Two of Tesla’s its most senior financial executives have left the company in short succession within weeks of when the electric-car maker will give an update on the Model 3 sedan that it’s been promising to mass produce but hasn’t actually produced more than a few thousand of so far.
Susan Repo, Tesla’s corporate treasurer and vice president of finance, left to become the chief financial officer of another company, according to an article in the trade publication, Automotive News.
Last week, Tesla disclosed Chief Accounting Officer Eric Branderiz left the company for “personal reasons.”
Might they know something’s wrong with Tesla’s picture?
The electric car company is expected to report production and deliveries early next month; the target is 2,500 cars per week by the end of the first quarter. CEO Elon Musk has delayed manufacturing goals several times for the car that Tesla has spent billions on to reach more mass market consumers. A base version will eventually be priced at for $35,000 before incentives.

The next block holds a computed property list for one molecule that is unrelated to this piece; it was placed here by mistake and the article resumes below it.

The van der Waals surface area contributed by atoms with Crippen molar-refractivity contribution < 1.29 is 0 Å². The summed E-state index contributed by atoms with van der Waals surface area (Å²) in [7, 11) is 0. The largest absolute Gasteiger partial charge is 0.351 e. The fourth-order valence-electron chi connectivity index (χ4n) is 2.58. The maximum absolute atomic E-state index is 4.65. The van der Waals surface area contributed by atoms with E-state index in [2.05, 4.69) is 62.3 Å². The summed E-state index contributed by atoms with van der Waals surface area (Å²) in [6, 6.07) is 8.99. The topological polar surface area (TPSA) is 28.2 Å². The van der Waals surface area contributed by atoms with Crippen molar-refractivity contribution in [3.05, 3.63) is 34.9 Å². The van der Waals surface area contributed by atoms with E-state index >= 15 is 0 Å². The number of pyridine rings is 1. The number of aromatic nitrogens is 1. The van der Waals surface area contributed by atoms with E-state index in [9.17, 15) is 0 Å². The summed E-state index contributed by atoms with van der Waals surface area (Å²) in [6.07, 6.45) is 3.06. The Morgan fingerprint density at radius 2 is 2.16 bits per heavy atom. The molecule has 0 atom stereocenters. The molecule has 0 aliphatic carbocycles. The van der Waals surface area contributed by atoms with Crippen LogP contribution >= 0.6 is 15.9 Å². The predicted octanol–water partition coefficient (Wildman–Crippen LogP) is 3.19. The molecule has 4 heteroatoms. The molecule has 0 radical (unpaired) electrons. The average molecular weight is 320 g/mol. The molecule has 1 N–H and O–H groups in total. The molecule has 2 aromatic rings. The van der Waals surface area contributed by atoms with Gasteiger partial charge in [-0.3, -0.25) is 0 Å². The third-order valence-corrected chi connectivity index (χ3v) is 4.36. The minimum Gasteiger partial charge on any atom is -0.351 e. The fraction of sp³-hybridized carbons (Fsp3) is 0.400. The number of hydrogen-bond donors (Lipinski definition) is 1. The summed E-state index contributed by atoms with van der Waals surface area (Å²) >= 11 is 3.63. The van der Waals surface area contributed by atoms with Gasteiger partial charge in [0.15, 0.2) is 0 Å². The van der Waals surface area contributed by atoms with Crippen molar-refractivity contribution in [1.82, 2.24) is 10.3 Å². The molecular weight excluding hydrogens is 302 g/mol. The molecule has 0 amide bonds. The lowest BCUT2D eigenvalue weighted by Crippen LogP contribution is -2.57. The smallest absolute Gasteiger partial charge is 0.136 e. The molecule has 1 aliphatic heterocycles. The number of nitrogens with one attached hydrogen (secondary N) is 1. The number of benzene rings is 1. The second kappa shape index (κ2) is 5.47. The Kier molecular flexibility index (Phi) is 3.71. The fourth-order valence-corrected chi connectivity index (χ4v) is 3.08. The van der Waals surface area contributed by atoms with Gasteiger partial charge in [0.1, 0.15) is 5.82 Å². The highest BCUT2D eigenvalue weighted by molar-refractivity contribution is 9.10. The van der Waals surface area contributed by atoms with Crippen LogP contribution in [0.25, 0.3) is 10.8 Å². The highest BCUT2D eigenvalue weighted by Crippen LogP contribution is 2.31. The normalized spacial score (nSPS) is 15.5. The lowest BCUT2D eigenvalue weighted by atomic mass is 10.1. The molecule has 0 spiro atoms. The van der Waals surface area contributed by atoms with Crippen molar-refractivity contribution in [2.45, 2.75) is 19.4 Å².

“Elon Musk has to be careful to stabilize his company” amid reports of quality issues with the Model 3, a recent production pause for the car and the spate of management changes, said Ferdinand Dudenhoeffer, the director of the University of Duisburg-Essen’s Center for Automotive Research. “That doesn’t look very comfortable.”
In addition to losing Repo and Branderiz, Jon McNeill, Tesla’s president of global sales and service, left to become the chief operating officer of Lyft Inc. in February. Musk said at the time that McNeill’s department would report directly to him and that there were no plans to search for a replacement.
After Tesla announced that former CFO Jason Wheeler would leave in April of last year, Bloomberg News reported on a list of more than two dozen executives who had parted ways with the company during the previous 12 months.
Since then, other prominent management departures have included Lyndon and Peter Rive, Musk’s cousins who had joined him in co-founding SolarCity Corp.; Chris Lattner, an Apple Inc. hire who left after leading Tesla’s Autopilot engineering team for less than six months; Kurt Kelty, a longtime battery executive; and Diarmuid O’Connell, vice president of business development.